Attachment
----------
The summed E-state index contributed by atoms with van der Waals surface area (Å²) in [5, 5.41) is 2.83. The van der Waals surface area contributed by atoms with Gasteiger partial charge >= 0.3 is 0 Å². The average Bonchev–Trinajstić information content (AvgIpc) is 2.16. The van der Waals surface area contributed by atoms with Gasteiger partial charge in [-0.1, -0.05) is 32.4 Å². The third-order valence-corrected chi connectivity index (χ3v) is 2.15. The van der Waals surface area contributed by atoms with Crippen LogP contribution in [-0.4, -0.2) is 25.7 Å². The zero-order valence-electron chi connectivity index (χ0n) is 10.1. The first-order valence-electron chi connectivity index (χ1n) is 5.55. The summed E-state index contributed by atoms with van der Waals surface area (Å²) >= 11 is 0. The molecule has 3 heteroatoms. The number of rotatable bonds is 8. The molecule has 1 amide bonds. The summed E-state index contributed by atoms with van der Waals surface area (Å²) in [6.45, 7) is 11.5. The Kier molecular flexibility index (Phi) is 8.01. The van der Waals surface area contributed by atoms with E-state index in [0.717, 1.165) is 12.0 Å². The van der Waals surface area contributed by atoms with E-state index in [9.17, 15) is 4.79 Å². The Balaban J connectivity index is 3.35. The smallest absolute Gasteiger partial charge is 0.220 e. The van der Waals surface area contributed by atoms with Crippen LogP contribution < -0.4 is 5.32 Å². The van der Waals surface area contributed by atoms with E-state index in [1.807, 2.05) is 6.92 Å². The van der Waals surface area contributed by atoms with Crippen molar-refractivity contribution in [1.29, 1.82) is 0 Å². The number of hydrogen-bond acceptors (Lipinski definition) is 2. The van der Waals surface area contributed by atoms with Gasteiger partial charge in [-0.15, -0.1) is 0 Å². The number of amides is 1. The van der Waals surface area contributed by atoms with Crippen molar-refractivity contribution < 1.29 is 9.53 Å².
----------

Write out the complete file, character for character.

The summed E-state index contributed by atoms with van der Waals surface area (Å²) in [5, 5.41) is 2.83. The van der Waals surface area contributed by atoms with Gasteiger partial charge >= 0.3 is 0 Å². The average Bonchev–Trinajstić information content (AvgIpc) is 2.16. The van der Waals surface area contributed by atoms with Gasteiger partial charge in [-0.1, -0.05) is 32.4 Å². The third-order valence-corrected chi connectivity index (χ3v) is 2.15. The van der Waals surface area contributed by atoms with Crippen LogP contribution in [-0.4, -0.2) is 25.7 Å². The zero-order valence-electron chi connectivity index (χ0n) is 10.1. The first-order valence-electron chi connectivity index (χ1n) is 5.55. The summed E-state index contributed by atoms with van der Waals surface area (Å²) >= 11 is 0. The molecule has 3 heteroatoms. The number of rotatable bonds is 8. The molecule has 1 amide bonds. The summed E-state index contributed by atoms with van der Waals surface area (Å²) in [6.45, 7) is 11.5. The Kier molecular flexibility index (Phi) is 8.01. The van der Waals surface area contributed by atoms with E-state index in [0.717, 1.165) is 12.0 Å². The van der Waals surface area contributed by atoms with E-state index in [9.17, 15) is 4.79 Å². The Balaban J connectivity index is 3.35. The smallest absolute Gasteiger partial charge is 0.220 e. The van der Waals surface area contributed by atoms with Crippen LogP contribution < -0.4 is 5.32 Å². The van der Waals surface area contributed by atoms with E-state index in [1.807, 2.05) is 6.92 Å². The van der Waals surface area contributed by atoms with Crippen molar-refractivity contribution in [1.29, 1.82) is 0 Å². The number of hydrogen-bond acceptors (Lipinski definition) is 2. The van der Waals surface area contributed by atoms with Gasteiger partial charge in [-0.15, -0.1) is 0 Å². The number of amides is 1. The van der Waals surface area contributed by atoms with Crippen molar-refractivity contribution < 1.29 is 9.53 Å².